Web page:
Eventually, however, Maui wanted to increase his production capabilities,
so he bought the Videonics MX-1 Digital Video Mixer and the TitleMaker 2000.
These editing units provide him with special effects such as picture-in-picture,
fades and wipes, as well as titles with eye-catching fonts, borders and
To obtain A/B-roll editing capabilities, Maui bought a second VCR, the Panasonic
AG-2530. This four-head editing VCR allows him to make clean cuts without
any glitches in the video, and includes audio dub and video insert capabilities.
Finishing the list of his editing equipment are two monitors, one used as
a preview monitor and the other used as an output monitor. To add music
to his videos, he uses a Fisher portable CD player and a Radio Shack audio
mixer. Finally, because he records hundreds of skydiving videos each year,
Maui now uses a Kinyo Rewinder to extend the life of his VCRs.
After five years of shooting skydiving videos, Maui still finds satisfaction
and happiness in his work. Each jump offers new challenges, and he constantly
searches for original shots such as circling his subject during freefall
or following another jumper during the canopy ride. He takes pride in the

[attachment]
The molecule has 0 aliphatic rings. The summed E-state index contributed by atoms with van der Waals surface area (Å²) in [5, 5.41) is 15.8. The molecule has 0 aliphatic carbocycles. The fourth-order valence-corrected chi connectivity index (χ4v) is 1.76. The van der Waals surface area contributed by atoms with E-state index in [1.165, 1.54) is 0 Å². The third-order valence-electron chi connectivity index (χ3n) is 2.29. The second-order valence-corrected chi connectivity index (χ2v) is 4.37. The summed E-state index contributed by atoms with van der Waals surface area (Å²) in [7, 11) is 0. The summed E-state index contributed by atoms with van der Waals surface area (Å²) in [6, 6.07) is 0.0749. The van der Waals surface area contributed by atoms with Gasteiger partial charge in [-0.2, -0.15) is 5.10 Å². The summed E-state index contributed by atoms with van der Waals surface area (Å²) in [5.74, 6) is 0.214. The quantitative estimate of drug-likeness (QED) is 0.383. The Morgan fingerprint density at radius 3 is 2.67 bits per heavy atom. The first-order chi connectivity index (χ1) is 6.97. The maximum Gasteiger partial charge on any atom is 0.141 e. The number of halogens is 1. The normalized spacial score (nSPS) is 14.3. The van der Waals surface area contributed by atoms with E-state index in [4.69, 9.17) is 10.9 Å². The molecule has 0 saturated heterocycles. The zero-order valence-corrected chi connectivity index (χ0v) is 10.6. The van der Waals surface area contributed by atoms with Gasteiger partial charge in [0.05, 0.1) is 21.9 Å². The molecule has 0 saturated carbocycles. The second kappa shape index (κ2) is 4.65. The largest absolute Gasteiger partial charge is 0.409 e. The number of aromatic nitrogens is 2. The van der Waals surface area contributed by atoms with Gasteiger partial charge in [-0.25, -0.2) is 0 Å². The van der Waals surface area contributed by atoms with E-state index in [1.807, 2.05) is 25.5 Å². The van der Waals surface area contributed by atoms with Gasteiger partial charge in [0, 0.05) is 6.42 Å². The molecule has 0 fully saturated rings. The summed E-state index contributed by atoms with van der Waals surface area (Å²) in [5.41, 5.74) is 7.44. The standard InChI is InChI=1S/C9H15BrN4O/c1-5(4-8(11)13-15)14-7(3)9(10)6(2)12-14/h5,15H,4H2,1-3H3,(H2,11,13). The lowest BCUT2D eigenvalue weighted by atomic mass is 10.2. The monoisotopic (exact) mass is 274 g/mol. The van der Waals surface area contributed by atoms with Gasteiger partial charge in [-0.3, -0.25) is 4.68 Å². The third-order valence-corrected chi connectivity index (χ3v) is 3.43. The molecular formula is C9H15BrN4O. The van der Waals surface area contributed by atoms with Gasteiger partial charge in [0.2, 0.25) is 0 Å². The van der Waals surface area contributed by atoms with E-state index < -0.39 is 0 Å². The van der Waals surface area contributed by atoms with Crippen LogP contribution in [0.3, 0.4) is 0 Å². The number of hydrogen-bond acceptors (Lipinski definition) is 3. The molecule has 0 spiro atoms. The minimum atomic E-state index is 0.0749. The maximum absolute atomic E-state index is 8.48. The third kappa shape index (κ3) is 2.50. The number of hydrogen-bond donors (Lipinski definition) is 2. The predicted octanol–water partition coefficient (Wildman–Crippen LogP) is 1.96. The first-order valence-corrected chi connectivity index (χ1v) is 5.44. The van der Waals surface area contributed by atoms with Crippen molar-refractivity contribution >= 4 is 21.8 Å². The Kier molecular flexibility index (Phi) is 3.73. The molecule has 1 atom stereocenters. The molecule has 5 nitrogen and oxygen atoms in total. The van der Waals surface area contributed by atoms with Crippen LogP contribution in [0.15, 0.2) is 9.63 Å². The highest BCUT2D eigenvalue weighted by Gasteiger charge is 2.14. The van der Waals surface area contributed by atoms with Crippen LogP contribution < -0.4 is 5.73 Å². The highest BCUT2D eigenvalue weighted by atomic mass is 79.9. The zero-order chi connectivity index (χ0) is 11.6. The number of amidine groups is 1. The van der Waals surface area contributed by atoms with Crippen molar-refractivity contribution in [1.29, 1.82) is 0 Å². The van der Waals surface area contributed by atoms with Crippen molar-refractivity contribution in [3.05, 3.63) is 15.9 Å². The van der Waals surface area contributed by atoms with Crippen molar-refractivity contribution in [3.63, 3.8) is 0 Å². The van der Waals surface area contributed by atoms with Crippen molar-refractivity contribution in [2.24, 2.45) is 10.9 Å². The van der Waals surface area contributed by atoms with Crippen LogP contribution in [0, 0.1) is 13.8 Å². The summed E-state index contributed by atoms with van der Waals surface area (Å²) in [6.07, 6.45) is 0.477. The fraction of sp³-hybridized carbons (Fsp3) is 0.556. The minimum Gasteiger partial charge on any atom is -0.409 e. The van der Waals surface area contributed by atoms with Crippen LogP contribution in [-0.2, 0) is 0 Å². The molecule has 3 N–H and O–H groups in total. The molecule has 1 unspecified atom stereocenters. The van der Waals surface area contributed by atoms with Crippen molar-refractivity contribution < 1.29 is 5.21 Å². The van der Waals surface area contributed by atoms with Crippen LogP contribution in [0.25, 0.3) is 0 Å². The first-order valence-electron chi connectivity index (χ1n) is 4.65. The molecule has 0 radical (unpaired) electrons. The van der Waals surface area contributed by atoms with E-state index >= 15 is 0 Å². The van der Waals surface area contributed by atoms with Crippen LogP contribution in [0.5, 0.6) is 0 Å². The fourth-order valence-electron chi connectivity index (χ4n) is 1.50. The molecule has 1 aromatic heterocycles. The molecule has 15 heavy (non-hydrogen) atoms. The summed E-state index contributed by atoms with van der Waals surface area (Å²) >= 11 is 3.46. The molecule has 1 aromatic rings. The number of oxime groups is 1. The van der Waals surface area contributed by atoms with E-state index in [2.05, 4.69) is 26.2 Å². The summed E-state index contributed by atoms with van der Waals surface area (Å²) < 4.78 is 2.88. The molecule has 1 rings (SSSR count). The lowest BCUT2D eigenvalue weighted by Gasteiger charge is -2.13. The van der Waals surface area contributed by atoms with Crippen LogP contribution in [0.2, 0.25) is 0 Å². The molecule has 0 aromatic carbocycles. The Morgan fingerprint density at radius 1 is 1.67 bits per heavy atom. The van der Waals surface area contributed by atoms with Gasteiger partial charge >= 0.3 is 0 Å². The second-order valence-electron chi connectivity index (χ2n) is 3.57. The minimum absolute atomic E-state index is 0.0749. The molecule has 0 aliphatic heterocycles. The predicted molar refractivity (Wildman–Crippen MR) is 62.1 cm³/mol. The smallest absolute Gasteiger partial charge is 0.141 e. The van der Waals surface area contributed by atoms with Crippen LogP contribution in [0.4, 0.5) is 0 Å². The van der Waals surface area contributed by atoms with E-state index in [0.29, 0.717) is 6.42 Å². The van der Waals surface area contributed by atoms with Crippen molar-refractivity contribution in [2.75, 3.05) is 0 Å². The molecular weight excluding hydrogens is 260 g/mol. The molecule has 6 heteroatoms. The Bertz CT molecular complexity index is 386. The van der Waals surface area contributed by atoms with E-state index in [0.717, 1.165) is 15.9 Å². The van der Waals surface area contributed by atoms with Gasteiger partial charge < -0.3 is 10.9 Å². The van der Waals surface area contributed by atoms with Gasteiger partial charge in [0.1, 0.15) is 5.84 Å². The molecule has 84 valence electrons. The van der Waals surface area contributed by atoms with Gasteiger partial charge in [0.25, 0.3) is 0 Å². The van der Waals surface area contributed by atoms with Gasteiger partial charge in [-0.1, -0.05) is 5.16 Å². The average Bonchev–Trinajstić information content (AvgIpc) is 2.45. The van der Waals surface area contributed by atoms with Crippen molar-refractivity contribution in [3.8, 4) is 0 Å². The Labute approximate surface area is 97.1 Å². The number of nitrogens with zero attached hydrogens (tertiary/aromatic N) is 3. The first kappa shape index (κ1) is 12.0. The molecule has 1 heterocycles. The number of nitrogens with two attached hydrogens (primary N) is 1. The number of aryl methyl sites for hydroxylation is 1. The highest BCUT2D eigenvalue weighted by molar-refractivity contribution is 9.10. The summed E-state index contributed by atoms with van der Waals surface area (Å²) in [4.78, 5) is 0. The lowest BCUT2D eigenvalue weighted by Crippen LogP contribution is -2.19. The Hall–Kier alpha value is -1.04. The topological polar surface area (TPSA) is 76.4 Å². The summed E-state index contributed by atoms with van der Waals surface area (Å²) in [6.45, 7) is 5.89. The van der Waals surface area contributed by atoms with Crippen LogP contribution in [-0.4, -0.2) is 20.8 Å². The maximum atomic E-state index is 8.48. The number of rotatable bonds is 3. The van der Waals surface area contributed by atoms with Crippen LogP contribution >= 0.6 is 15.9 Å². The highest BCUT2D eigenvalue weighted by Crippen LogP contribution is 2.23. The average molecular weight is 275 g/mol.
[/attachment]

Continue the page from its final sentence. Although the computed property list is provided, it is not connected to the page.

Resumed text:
quality of his productions and has developed a reputation for producing
some of the most entertaining skydiving videos around, especially for first-time
Though he tries to plan each skydive with his subjects before the actual
jump, he often shoots video of something completely unexpected, usually
when he is recording skydives with several jumpers. He has watched decent
formations suddenly crumble when one of the parachutists slams into another
person or misses his place, thereby taking everyone else with him. One of
the most heart-stopping videos he shot was when he looked up to find his
own parachute tied up like a bowtie. He shows this video now with the pride
of knowing he successfully completed his emergency skydiving procedures
while simultaneously managing to capture the excitement on videotape.
His hobby has progressed into a full-fledged career. Maui now owns Video
Magic Productions, a video business currently specializing in skydiving
videos. Someday, he would like to expand his services to include weddings,
birthdays and similar events. He is also interested in studying cinematography
and has looked into evening classes offered at a local college. For now,
though, one can find him at the parachute center looking for new shots and
new ways to edit his fast-paced, thrilling videos.